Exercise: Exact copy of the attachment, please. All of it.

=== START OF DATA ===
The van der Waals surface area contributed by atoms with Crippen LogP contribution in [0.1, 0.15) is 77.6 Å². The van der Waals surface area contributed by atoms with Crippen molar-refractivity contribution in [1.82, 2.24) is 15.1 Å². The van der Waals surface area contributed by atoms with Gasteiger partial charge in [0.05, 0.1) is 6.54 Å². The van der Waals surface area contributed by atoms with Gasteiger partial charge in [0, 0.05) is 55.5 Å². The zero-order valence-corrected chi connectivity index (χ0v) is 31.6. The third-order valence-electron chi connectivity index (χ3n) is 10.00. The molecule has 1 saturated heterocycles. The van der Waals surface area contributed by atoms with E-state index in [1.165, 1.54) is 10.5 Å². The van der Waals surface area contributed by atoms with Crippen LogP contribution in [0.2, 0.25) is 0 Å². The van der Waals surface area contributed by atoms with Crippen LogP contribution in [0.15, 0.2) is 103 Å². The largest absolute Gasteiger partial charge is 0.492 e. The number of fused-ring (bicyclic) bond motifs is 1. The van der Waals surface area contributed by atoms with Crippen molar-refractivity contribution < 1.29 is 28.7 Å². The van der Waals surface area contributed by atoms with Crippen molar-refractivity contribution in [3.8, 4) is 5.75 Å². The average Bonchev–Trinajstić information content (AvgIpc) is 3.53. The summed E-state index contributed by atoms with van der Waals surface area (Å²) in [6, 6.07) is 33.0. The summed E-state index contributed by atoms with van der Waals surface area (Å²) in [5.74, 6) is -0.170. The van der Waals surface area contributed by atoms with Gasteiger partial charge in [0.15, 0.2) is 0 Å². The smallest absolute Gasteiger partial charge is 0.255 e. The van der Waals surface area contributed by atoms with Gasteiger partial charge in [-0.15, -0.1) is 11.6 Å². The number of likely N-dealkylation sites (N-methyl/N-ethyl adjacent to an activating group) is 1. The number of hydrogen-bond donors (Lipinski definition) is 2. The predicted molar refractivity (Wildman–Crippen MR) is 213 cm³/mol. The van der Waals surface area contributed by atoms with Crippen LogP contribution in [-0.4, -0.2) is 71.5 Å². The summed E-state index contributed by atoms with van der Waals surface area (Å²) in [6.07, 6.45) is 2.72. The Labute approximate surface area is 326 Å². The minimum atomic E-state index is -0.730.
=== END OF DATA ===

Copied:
The van der Waals surface area contributed by atoms with Crippen LogP contribution in [0.1, 0.15) is 77.6 Å². The van der Waals surface area contributed by atoms with Crippen molar-refractivity contribution in [1.82, 2.24) is 15.1 Å². The van der Waals surface area contributed by atoms with Gasteiger partial charge in [0.05, 0.1) is 6.54 Å². The van der Waals surface area contributed by atoms with Gasteiger partial charge in [0, 0.05) is 55.5 Å². The zero-order valence-corrected chi connectivity index (χ0v) is 31.6. The third-order valence-electron chi connectivity index (χ3n) is 10.00. The molecule has 1 saturated heterocycles. The van der Waals surface area contributed by atoms with E-state index in [1.165, 1.54) is 10.5 Å². The van der Waals surface area contributed by atoms with Crippen LogP contribution in [0.2, 0.25) is 0 Å². The van der Waals surface area contributed by atoms with Crippen LogP contribution in [0.15, 0.2) is 103 Å². The largest absolute Gasteiger partial charge is 0.492 e. The number of fused-ring (bicyclic) bond motifs is 1. The van der Waals surface area contributed by atoms with Crippen molar-refractivity contribution < 1.29 is 28.7 Å². The van der Waals surface area contributed by atoms with Crippen molar-refractivity contribution in [3.8, 4) is 5.75 Å². The average Bonchev–Trinajstić information content (AvgIpc) is 3.53. The summed E-state index contributed by atoms with van der Waals surface area (Å²) in [6, 6.07) is 33.0. The summed E-state index contributed by atoms with van der Waals surface area (Å²) in [5.74, 6) is -0.170. The van der Waals surface area contributed by atoms with Gasteiger partial charge in [0.15, 0.2) is 0 Å². The smallest absolute Gasteiger partial charge is 0.255 e. The van der Waals surface area contributed by atoms with Gasteiger partial charge in [-0.15, -0.1) is 11.6 Å². The number of likely N-dealkylation sites (N-methyl/N-ethyl adjacent to an activating group) is 1. The number of hydrogen-bond donors (Lipinski definition) is 2. The predicted molar refractivity (Wildman–Crippen MR) is 213 cm³/mol. The van der Waals surface area contributed by atoms with Crippen LogP contribution in [-0.4, -0.2) is 71.5 Å². The summed E-state index contributed by atoms with van der Waals surface area (Å²) in [6.07, 6.45) is 2.72. The Labute approximate surface area is 326 Å². The minimum atomic E-state index is -0.730.